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God’s Vengeance on His People’s Enemies. Deliverance for Judah
1, 2. Superscription: ’Oracle concerning Nineveh. The book of the vision of prophesying of Nahum the Elkoshite.’ A. theological introduction describing a theophatty or a coming of Jehovah to judgment. Cp. the brief statements in à similar spirit, Amos 1:2; Micah 1:3, Micah 1:4. The whole should be printed as verse:
A jealous and avenging God is Jehovah; Jehovah is avenging and wrathful; Jehovah taketh vengeance on His adversaries, And He reserveth wrath for His enemies.
3-6. The prophet sketches the character of Jehovah in terms suitable to his general theme; it is the vengeance of God upon Israel’s enemies, who are also His enemies, that we are here invited to consider: Cp. Exodus 20:5; Exodus 34:14; Deuteronomy 4:24. Note the terrible manner of His appearance when He comes to judgment.
3. He is slow to anger, and great in power, yet He will not absolve the guilty, etc.
The Lord hath his way] ’The meaning is not so much that Jehovah uses the whirlwind and storm as the vehicle of His movement as that these commotions and terrors in nature are created by His presence. The splendid words clouds are the dust of his feet, like the others, “the earth is His footstool,” need to be conceived not explained’ (A.B. Davidson). The doings of God in history (Psalms 114) and His appearances in nature’s most awful moods are mingled in this sublime description of His irresistible strength and impetuous fury.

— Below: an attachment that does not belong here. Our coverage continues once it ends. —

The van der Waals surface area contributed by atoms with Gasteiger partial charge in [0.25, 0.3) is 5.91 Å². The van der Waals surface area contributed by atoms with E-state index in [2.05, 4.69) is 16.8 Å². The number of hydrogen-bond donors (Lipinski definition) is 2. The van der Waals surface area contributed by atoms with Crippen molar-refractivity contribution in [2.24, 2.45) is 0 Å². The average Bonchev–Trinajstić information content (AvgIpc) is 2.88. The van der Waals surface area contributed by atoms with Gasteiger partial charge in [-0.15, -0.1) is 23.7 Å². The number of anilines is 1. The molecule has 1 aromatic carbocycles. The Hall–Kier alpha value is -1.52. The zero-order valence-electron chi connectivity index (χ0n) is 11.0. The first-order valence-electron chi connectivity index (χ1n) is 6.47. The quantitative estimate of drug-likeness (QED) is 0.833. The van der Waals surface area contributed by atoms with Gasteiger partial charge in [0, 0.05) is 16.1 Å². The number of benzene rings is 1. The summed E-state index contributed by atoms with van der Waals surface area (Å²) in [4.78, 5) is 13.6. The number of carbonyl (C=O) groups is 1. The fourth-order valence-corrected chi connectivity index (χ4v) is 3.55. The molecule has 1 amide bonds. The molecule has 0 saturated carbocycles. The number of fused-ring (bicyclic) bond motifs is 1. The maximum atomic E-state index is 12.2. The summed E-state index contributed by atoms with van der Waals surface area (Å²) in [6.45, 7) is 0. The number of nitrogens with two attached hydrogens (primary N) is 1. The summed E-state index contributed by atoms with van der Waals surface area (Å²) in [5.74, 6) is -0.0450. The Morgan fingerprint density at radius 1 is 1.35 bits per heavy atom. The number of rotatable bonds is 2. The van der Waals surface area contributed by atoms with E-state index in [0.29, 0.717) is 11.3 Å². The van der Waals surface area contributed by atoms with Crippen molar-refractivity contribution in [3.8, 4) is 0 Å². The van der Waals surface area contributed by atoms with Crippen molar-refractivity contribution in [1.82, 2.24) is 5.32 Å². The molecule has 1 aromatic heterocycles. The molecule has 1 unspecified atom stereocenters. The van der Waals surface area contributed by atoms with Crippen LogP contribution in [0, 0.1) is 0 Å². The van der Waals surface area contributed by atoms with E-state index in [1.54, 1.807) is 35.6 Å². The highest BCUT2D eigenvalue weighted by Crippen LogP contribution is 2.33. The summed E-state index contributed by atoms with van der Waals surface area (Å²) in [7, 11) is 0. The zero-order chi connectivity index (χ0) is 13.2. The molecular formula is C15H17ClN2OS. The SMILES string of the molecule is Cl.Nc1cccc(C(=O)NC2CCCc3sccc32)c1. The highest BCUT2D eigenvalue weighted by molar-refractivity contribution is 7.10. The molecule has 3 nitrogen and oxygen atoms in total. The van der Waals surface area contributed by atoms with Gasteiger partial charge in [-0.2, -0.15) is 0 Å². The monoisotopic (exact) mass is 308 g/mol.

7-15. Jehovah will completely destroy the enemies of His people.
7. Bead, ’Jehovah is good towards those who hope in Him. A stronghold in the time of need.’ An everlasting truth, but particularly appropriate in times of great shaking: cp. Psalms 25:3; Psalms 37:9. In the following vv. the text is difficult; if we follow AV we must find a reference to Nineveh.
8. The place thereof] If this poem is an original part of the book we expect such references, though it comes abruptly here: cp. Nahum 1:14. On this view, the line of thought is the opposition of Jehovah to the proud oppressor and his favour towards judgment, with emphasis laid on the radical nature of the judgment.
9, 10. ’Not twice does He take vengeance on His enemies; He makes a full end of them for ever.’ You cannot easily set fire to the damp, closely packed thorns, but the fire of His vengeance will burn them up as dry stubble.
13-15. These vv., along with Nahum 2:2, must be grouped together. Read the last of these four vv., as in RV, ’For Jehovah bringeth again the excellency of Jacob,’ etc. In these four vv. we have evidently an address to Judah; she is called upon to rejoice over her ancient foe to keep the feasts and carry out the vows made in the days of sorrowful oppression: cp. Isaiah 52:7. Nahum 1:14 is a denunciation of the Assyrian.
The whole chapter is difficult from the linguistic point of view; the technical problems have called forth much ingenuity, but the main outline is clear. Jehovah is coming to judgment; this Coming means a day of terror and darkness for the proud oppressors, but the lowly believers shall find new hope. When freed from narrow patriotism and sectarian bitterness this is a great and abiding truth; behind it there lies a keen faith in the true meaning of history and a righteous order of the world.
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Dummelow, John. "Commentary on Nahum 1". "Dummelow's Commentary on the Bible". https://www.studylight.org/
the Sixth Week after Easter